Vietnam - Analysis: 2008 Internal ‘Training Manual for the Task Concerning the Protestant Religion’ 01/06/2009
Since 2006 the Vietnamese Government's Committee on Religious Affairs (CRA) has produced three substantive editions of an internal training manual outlining guidelines for dealing with religious affairs in the northern highland provinces. The first document (2006) was the subject of widespread criticism due to its attempt to subdue the rapid expansion of the Protestant religion in the region. In response to this criticism, the revised 2007 version softened the inflammatory language, but retained the core objection of “solving the Protestant problem” by subduing its development. Following a recent evaluation of the results of religious policy to date, the CRA produced a new manual in 2008 entitled “Training Manual for the Task Concerning the Protestant Religion”, which seems to be intended to supersede the previous manuals (2006 and 2007) and to apply to the whole of Vietnam.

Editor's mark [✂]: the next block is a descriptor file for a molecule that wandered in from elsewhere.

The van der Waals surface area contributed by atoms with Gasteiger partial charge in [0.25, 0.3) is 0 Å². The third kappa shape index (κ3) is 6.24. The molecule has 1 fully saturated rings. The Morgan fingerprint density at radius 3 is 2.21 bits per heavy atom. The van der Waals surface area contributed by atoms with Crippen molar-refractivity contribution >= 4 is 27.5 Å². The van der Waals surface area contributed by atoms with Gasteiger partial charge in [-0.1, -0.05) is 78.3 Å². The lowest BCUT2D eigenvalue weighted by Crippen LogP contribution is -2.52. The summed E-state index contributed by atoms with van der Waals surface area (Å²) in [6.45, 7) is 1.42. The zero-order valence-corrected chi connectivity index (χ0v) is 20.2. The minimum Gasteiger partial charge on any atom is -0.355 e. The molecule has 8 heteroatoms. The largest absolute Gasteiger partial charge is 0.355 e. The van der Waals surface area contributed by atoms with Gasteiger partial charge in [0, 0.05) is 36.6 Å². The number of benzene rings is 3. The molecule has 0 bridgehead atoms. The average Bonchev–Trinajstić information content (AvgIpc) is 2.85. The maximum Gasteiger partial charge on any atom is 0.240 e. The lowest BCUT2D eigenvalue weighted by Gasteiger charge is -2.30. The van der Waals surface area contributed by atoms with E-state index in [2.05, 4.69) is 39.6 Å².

While the 2008 manual is less critical of Protestantism in its rhetoric and addresses some of the criticisms of the earlier editions, strong concerns remain. Of primary concern is the retention of an underlying suspicion of the Protestant religion and its perceived potential to be abused by ‘hostile forces' to cause political instability. Also, although the manual expressly states that forced renunciations of faith are not permitted, it still encourages local officials to ”create the conditions” for new converts to Protestantism to return to their traditional beliefs if they have a ‘need' to do so, allowing for arbitrary implementation. Another major shortcoming concerns deficiency in the process of registration of congregations – local authorities are encouraged to begin with ‘pilot projects' before undertaking widespread registrations, and additional stringent requirements are imposed on ethnic minorities in the northern highlands seeking to register Protestant meeting places. Finally, the 2008 manual adds an entirely new section to make clear the government's intent in ongoing regulation and tight control of all levels of religious activities of registered groups, individual congregations and meeting places.
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